Home News Marines release policy for transgenders, last branch to do so

Marines release policy for transgenders, last branch to do so

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Janae Marie Kroc, a Marine veteran  formerly known as Matt Kroczaleski, came out as Transgender on Instagram in July.
Janae Marie Kroc, a Marine veteran formerly known as Matt Kroczaleski, came out as Transgender on Instagram in July.

In June, the Dept. of Defense reversed its ban on transgender troops serving openly. Both the Navy and Marines will begin admitting transgender applicants who meet all service standards no later than July 1, 2017, a Navy-wide message published in early August said.

This month, the Marine Corps became the last service to release a policy governing transgender troops, Military.com reported. A Marine Corps bulletin, which included the six-page policy, was released Nov 22, but reportedly left a lot of unanswered questions.

Pentagon officials admit this is all new to them. “We’re breaking ground…for all of DoD, not just the Marine Corps, everyone’s blazing a trail on this,” said Maj. Garron Garn. One thing that is certain, however, is that “the decision has been made and the Marines will execute.”

While the service is not releasing any specific numbers on transition requests, the Corps has said it’s received a “small number of requests” from transgender recruits to begin the transition process.

The policy states that the service “reserves the right to separate Marines whose ability to serve is adversely affected by medical conditions or medical treatment related to their gender identity.” Another cause for separation would be a Marine’s inability to meet the height and weight or fitness standards of the gender to which he or she is transitioning. The policy states: “Transgender Marines must meet all uniform, grooming, height, weight, and physical fitness standards appropriate to their preferred gender, and must comply with the same drug testing rules.”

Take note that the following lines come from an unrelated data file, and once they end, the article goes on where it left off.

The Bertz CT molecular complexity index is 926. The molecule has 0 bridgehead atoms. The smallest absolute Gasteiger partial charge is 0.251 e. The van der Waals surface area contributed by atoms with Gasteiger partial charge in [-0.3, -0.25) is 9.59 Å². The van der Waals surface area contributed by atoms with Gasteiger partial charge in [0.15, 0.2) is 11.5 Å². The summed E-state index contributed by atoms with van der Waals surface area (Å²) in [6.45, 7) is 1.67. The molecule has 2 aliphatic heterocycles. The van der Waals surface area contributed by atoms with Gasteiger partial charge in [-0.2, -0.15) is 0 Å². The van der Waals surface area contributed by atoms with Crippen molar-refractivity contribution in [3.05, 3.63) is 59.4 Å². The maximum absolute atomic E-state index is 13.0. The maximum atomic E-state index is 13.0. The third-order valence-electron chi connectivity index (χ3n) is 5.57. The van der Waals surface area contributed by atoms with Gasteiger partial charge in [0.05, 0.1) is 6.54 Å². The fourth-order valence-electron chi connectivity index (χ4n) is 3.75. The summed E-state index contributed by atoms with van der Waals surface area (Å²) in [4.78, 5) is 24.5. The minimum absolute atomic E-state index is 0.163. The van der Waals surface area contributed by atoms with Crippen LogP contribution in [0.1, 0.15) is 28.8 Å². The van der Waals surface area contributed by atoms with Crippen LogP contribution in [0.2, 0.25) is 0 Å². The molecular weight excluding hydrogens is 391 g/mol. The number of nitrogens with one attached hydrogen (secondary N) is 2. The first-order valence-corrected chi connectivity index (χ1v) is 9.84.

If medical treatment associated with gender transition interferes with training of any kind, Marines may also be separated.

It will be up to unit commanders to handle any issues that arise about how to accommodate troops concerned with privacy. The policy gives them quite a bit of room to maneuver here. Commanders will be given the option to spend money to modify base showers and bathrooms to “provide reasonable privacy.” In addition, they may also rearrange sleep and shower schedules to achieve “reasonable privacy in the accomplishment of all missions,” the policy states.

Military.com reports that the Corps will utilize mobile training teams to educate commanders at installations. The training will likely be completed by spring, Garn said, ahead of the deadline to accept transgender recruits.

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